Every fall and spring, one of cruising’s best values takes place on the West Coast. We’re talking, of course, about Pacific Coastal Cruises that typically sail between Vancouver, Canada and Seattle, San Francisco, Los Angeles and San Diego, or reverse during the spring. Of course, you won’t want to fly across the country for one of these, just as those of us who reside on the West Coast aren’t likely to fly to Florida just for a three-day jaunt to the Bahamas. But for those who are close, or who are planning a longer trip to the Pacific Northwest, there’s a lot to like about these special, unique and shockingly affordable voyages.
5 reasons for a pacific coastal cruise
Pacific Coastal Cruises Are Quick - Pacific Coastal cruises, by definition, are typically shorter than one week (though weeklong repositioning voyages do exist). The average length of a Pacific Coastal cruise is between one and four days, with plenty of two and three day options in between. Some leave on a weekend, while others depart mid-week. They’re a great way to rest up and feel like you’ve been somewhere (on a cruise, no less!) without having to give up your precious vacation days.
Pacific Coastal Cruises Are Inexpensive - It’s like they’re giving them away. Per night, a Pacific Coastal voyage on a nice mainstream ship can set you back less than a night in the not-so-good hotel. Because of the reduced price of these voyages (pricing depends, of course, on the cruise line and the number of days), these can be a great way to get that “cruise fix” without spending a ton of cash.
They’re a Great Way to Try a New Line - Have you always been curious to try Line X but didn’t want to shell out a lot of money – or time – on something you weren’t sure you were going to like? Take a quick Pacific Coastal cruise. It can be as short as a single day, or as long as a full week depending on the ship and the itinerary it’s doing. In the spring, one-night cruises routinely run between Vancouver, Canada and Seattle as ships reposition south to the States to begin their Alaskan seasons.
They Visit Unusual Destinations - Because Pacific Coastal cruises are essentially repositioning cruises, many will just go directly from Point A to Point B with a handful of sea days in between. But a closer look can reveal cruises that go to some off-the-beaten-path locations. Many cruises will stop in Victoria, BC; Astoria, OR; along with San Francisco, Santa Barbara and Catalina Island, CA.
Pacific Coastal Cruises Can Act As Transportation - Now, obviously this final point of distinction doesn’t apply to everyone. But for those who reside in the Pacific Northwest, a Pacific Coastal repositioning cruise could actually be used as a legitimate form of transportation to a larger holiday or vacation. In fact, numerous travel agencies tend to sell voyages to or from Vancouver paired with a multi-night stay in Anaheim (for Disneyland), while some even go so far as to package coastal cruises with a getaway to Las Vegas.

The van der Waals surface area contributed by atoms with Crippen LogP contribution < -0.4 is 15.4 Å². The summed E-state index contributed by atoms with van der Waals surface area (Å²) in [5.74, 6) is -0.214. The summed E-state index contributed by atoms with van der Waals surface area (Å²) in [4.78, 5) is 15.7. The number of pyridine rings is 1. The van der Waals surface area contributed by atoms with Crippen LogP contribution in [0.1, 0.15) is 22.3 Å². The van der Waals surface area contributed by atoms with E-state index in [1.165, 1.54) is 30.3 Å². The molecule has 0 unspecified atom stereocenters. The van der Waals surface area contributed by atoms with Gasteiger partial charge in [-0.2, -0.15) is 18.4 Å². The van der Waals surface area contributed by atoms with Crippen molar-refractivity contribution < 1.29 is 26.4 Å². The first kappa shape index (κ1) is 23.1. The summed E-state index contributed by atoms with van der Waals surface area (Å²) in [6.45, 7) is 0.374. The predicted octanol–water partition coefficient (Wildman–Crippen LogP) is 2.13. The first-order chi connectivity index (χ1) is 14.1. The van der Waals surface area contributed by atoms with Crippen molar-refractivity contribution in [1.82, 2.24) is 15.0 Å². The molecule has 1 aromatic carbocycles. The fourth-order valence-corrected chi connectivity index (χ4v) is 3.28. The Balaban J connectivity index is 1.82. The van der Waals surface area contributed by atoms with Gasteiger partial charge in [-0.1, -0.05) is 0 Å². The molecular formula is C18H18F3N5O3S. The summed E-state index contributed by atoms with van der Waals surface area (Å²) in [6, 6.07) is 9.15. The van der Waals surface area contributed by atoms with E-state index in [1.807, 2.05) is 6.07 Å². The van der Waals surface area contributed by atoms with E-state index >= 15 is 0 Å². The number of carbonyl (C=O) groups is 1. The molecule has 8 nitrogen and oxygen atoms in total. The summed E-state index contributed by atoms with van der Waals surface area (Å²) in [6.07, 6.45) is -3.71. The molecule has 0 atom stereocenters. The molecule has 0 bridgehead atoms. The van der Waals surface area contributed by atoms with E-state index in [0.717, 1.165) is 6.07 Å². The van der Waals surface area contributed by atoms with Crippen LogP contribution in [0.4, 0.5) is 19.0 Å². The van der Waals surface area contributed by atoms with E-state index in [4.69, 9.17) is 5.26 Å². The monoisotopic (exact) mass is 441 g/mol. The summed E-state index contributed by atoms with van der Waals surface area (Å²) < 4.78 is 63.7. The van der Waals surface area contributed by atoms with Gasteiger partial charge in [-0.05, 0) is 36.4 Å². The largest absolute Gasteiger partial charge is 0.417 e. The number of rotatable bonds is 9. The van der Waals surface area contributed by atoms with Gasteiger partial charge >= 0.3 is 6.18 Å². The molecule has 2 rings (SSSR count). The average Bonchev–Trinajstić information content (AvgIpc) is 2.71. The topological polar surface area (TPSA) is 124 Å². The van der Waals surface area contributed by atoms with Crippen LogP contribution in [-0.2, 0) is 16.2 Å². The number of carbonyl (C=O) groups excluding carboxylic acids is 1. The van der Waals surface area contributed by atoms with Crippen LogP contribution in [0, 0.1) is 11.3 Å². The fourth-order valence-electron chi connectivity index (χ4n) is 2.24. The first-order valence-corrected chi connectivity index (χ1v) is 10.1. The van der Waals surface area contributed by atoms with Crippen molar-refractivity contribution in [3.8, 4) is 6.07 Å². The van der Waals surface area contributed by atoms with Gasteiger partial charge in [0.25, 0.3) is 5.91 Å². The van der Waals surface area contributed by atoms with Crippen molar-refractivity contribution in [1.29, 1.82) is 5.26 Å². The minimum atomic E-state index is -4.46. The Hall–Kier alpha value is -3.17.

Seattle is a young city with a rich history. Settlers first landed at Alki Point in 1851 and named the area after Sealth, the Suquamish Indian chief who befriended them. Rebuilt after the Great Fire of 1889, "The Emerald City" has a legacy of vision and strength. Seattle has hosted two World's Fairs (1909 and 1962) and is the birthplace of two modern marvels, Boeing and Microsoft.
Known for its rainy climate, Seattle actually averages less annual rainfall than many East Coast cities. Themild weather, spectacular natural surroundings and rich cultural diversity attract visitors from around the world. Points of interest: Pikes Place Market, Space Needle, Pioneer Square, Boeing Aviation Center, International District.
Cable cars, the Golden Gate rising from the fog - welcome to San Francisco, arguably the most romantic and cosmopolitan city in the United States. San Francisco has it all: a colorful history, superb restaurants, sophisticated museums, world-class shopping, and that elusive air of romance and abandon that's part of the tang of the city. Points of interest: Pier 39, Alcatraz, Golden Gate Bridge, Sausalito.
The City of Angels always hovers between dream and reality. Perhaps no other city owes so much to the technological innovations of the 20th century, from the automobile to the airplane. Little wonder that LA is oft described as the "dream machine." In LA, reinvention is a way of life. Yet this talent for change has created a city with a rich ethnic diversity and a sizzling culture. LA is the source for trends that migrate across the country and then the world. Points of interest: Beverly Hills, Hollywood Studios, Hollywood Bowl, Santa Monica Pier.